Fed proposes its CRA overhaul; SARs leak may lead to tougher AML laws
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The Fed’s take on CRA
“Following an earlier split between banking regulators,” Federal Reserve governors voted 5-0 Monday “to seek public comment on a broad overhaul to its rules for the Community Reinvestment Act, ” the Wall Street Journal reported. Fed Chair Jerome Powell “said the Fed’s framework would provide greater consistency and clarity in how banks are tested on lending to poorer neighborhoods and would be tailored ‘to local market conditions, including demand and needs, and adjust to structural economic and business cycle changes.’”
“Fed officials suggested their approach would also offer more credit than the [Comptroller of the Currency’s] framework for the number of loans banks provide to retail customers and smaller businesses. Banks wouldn’t get more credit for providing a small number of large loans, they said. Fed officials said they hoped to avoid having multiple sets of rules becoming permanent and that their proposal created an opportunity for a unified standard.”
“The move comes as the Fed is under urgent pressure to craft policies that lift all Americans, and in particular, reduce the long-standing racial gaps that are only widening in the current recession,” the Washington Post said. “Apart from setting monetary policy, the Fed could go further in building a more fair economy through its supervision of banks, which includes the Community Reinvestment Act, economists and lawmakers say.”
The Fed proposal “distances the central bank even further from a CRA rule finalized by the Office of the Comptroller of the Currency in May,” American Banker reports.
Wake up call
Sunday’s “leak of U.S. Treasury Department records on red-flagged financial transactions underscores a message that national security officials, banks and regulators have been sending for more than a decade: Anti-money-laundering rules need to be updated to better disrupt illicit cash flows,” the Journal reports.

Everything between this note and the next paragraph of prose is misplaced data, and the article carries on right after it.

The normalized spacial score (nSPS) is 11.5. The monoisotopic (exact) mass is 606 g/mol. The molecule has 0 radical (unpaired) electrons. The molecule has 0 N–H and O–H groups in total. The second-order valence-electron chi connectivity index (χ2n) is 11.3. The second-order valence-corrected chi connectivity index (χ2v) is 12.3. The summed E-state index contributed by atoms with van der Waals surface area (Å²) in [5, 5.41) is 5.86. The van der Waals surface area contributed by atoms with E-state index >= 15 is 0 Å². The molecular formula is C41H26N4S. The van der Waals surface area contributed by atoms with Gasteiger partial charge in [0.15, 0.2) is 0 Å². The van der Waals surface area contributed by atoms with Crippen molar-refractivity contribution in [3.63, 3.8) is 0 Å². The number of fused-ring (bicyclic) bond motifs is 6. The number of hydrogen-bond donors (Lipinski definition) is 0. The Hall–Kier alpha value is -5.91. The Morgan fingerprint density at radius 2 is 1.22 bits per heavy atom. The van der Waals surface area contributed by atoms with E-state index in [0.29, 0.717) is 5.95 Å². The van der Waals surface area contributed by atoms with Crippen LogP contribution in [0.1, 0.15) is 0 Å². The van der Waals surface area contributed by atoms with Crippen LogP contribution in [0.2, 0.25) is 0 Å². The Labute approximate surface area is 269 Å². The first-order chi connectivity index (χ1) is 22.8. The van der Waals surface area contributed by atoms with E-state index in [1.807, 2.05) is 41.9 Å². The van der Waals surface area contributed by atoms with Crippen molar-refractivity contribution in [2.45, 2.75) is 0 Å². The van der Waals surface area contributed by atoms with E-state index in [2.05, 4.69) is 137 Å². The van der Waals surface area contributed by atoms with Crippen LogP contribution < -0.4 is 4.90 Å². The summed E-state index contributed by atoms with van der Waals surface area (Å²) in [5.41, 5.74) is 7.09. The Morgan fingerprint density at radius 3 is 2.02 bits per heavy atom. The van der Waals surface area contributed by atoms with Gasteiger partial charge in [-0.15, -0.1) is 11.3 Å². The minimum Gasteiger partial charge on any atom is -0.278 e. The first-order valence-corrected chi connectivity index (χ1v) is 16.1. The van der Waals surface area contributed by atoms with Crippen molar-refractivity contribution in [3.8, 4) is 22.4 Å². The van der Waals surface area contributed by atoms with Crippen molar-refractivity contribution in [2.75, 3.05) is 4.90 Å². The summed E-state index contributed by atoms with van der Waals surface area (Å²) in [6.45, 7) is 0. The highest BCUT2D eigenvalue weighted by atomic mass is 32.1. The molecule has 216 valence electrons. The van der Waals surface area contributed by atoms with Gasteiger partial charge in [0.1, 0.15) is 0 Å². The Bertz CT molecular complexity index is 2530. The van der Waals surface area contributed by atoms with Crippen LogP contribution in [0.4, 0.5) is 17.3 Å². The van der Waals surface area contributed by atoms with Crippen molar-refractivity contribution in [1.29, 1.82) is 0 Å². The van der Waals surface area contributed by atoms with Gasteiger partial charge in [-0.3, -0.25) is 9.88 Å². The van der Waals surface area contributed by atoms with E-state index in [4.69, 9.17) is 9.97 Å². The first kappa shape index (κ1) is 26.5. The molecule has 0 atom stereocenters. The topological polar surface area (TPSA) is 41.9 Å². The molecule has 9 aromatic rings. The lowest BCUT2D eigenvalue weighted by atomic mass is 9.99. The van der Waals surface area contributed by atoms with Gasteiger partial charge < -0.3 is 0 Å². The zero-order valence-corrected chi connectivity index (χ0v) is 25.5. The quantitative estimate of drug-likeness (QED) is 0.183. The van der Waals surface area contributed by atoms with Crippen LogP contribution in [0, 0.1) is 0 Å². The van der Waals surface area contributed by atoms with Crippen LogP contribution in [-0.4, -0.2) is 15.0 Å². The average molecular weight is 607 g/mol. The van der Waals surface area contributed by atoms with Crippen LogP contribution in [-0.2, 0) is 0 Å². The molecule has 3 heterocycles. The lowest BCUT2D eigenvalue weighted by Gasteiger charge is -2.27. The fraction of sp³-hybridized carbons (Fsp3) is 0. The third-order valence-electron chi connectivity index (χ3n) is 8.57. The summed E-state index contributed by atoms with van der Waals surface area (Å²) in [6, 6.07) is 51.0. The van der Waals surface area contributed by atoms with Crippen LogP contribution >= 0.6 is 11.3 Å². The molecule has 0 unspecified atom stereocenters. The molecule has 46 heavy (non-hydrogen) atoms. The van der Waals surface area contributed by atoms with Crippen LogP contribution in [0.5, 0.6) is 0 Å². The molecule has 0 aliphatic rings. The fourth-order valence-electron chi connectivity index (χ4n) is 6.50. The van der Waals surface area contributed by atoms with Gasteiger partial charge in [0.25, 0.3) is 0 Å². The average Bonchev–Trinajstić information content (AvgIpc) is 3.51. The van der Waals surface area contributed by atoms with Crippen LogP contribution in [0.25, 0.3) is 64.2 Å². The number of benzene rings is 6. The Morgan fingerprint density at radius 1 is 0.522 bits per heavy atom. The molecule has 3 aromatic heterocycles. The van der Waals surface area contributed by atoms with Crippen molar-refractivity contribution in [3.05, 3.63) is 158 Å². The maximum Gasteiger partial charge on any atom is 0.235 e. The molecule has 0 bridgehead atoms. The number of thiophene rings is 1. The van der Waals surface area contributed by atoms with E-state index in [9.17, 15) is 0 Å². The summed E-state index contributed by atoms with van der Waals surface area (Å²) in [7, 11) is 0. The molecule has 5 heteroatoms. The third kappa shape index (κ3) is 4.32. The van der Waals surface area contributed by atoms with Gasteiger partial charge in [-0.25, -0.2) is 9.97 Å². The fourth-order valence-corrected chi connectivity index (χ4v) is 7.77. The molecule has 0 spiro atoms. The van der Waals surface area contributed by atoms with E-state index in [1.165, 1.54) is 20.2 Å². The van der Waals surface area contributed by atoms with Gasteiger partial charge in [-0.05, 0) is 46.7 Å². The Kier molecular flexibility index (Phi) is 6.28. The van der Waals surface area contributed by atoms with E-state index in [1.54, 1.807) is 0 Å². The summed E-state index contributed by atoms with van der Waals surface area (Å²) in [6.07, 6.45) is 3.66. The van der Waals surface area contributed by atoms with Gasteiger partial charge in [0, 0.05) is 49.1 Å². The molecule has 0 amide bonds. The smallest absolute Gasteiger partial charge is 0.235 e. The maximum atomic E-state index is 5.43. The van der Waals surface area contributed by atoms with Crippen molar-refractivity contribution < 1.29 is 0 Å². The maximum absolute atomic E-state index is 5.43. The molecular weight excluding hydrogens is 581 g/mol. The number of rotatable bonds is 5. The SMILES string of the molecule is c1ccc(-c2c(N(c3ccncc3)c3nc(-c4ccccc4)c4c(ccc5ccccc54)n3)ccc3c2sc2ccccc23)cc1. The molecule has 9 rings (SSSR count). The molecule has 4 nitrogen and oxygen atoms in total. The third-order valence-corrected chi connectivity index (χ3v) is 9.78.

“The FinCEN files illustrate the alarming truth that an enormous amount of illicit money is sloshing around our financial system, and that U.S. banks play host and facilitator to rogues and criminals that represent some of America’s most insidious national security threats,” said Elizabeth Rosenberg, a former Treasury sanctions official.
“The leak of more than 2,000 suspicious activity reports relating to more than $2 trillion of transactions has laid bare the extent to which banks are flagging questionable money flows around the world,” the Financial Times said. “The vast majority of the leaked [suspicious activity reports] relate to previously reported scandals and regulatory issues, such as Deutsche Bank’s mirror trading scheme, which laundered $10 billion out of Russia from 2011 until 2015.”
Indeed, “European bank investors shrugged off revelations of possible money laundering,” the Journal said. “The revelations might shock the public, but investors seem more sanguine. Shares in the European banks did drop on Monday morning, some to recent lows. They were only down about as much as their domestically-focused rivals, though.”
“The market’s calm reaction looks reasonable since regulators already knew what the reports said, making it unlikely officials will hit the banks with new penalties or fines for the revelations. That is a crucial difference from other revelations that did surprise officials, such as the 2018 allegations against Danske Bank.”
The leaks show that “banks, for their part, are too slow if not outright negligent in submitting SARs,” a Bloomberg columnist argues. “Having a bigger legal stick with which to whack errant bankers and other enablers would help.”
Doom loop 2.0?
European banks now own about €1.6 trillion of their own governments’ bonds, “a move that could reawaken fears about the sector’s growing stockpiles of risky sovereign debt.” The banks increased their purchases of home country bonds by more than €200 billion, or 15%, since the end of February, or “seven times faster than in the same period in 2019.”
“The figures are likely to revive concerns about the effect that wild swings in the price of government bonds could have on banks’ balance sheets. During the eurozone crisis, sell-offs in sovereign debt repeatedly dragged down profits and share prices in the banking sector, in turn raising the prospect of a further hit to the economy — a dynamic labelled the ‘doom loop.’”
“The CRA is a seminal statute that remains as important as ever as the nation confronts challenges associated with racial equity and the covid-19 pandemic. We must ensure that CRA is a strong and effective tool to address ongoing systemic inequities in access to credit and financial services for low- and moderate-income and minority individuals and communities.” — Fed Governor Lael Brainard, the Fed’s point person on overhauling the Community Reinvestment Act.